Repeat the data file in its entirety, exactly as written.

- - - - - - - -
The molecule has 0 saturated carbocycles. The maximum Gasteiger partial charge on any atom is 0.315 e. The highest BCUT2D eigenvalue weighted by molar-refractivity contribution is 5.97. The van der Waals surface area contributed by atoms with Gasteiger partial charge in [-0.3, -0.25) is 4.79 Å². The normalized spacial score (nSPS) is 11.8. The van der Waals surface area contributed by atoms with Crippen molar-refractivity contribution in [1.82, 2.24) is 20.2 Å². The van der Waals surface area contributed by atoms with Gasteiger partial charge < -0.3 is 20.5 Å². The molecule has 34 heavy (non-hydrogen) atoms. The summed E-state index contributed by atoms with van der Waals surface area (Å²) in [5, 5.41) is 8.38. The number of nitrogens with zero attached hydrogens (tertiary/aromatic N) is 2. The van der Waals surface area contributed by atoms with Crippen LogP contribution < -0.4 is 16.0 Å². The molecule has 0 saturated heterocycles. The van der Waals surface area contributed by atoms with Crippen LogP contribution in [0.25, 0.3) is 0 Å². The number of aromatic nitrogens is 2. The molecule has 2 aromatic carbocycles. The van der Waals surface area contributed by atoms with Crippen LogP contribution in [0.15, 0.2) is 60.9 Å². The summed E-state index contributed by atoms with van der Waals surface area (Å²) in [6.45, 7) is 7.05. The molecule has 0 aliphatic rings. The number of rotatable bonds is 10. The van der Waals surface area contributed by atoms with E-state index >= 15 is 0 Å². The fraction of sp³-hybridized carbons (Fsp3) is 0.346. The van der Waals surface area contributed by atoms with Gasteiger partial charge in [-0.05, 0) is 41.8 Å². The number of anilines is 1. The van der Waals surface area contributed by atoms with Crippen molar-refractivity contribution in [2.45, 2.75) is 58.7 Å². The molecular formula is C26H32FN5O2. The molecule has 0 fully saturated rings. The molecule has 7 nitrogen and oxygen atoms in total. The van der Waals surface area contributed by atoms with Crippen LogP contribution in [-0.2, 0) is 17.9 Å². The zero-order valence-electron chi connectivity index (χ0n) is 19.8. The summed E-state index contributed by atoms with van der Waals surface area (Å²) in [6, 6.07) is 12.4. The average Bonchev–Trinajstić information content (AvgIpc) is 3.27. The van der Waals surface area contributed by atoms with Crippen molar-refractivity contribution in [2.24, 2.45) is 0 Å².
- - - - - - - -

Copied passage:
The molecule has 0 saturated carbocycles. The maximum Gasteiger partial charge on any atom is 0.315 e. The highest BCUT2D eigenvalue weighted by molar-refractivity contribution is 5.97. The van der Waals surface area contributed by atoms with Gasteiger partial charge in [-0.3, -0.25) is 4.79 Å². The normalized spacial score (nSPS) is 11.8. The van der Waals surface area contributed by atoms with Crippen molar-refractivity contribution in [1.82, 2.24) is 20.2 Å². The van der Waals surface area contributed by atoms with Gasteiger partial charge < -0.3 is 20.5 Å². The molecule has 34 heavy (non-hydrogen) atoms. The summed E-state index contributed by atoms with van der Waals surface area (Å²) in [5, 5.41) is 8.38. The number of nitrogens with zero attached hydrogens (tertiary/aromatic N) is 2. The van der Waals surface area contributed by atoms with Crippen LogP contribution < -0.4 is 16.0 Å². The molecule has 0 saturated heterocycles. The van der Waals surface area contributed by atoms with Crippen LogP contribution in [0.25, 0.3) is 0 Å². The number of aromatic nitrogens is 2. The molecule has 2 aromatic carbocycles. The van der Waals surface area contributed by atoms with Crippen LogP contribution in [0.15, 0.2) is 60.9 Å². The summed E-state index contributed by atoms with van der Waals surface area (Å²) in [6.45, 7) is 7.05. The molecule has 0 aliphatic rings. The number of rotatable bonds is 10. The van der Waals surface area contributed by atoms with E-state index >= 15 is 0 Å². The fraction of sp³-hybridized carbons (Fsp3) is 0.346. The van der Waals surface area contributed by atoms with Gasteiger partial charge in [-0.05, 0) is 41.8 Å². The number of anilines is 1. The van der Waals surface area contributed by atoms with Crippen molar-refractivity contribution in [2.45, 2.75) is 58.7 Å². The molecular formula is C26H32FN5O2. The molecule has 0 fully saturated rings. The molecule has 7 nitrogen and oxygen atoms in total. The van der Waals surface area contributed by atoms with Crippen LogP contribution in [-0.2, 0) is 17.9 Å². The zero-order valence-electron chi connectivity index (χ0n) is 19.8. The summed E-state index contributed by atoms with van der Waals surface area (Å²) in [6, 6.07) is 12.4. The average Bonchev–Trinajstić information content (AvgIpc) is 3.27. The van der Waals surface area contributed by atoms with Crippen molar-refractivity contribution in [2.24, 2.45) is 0 Å².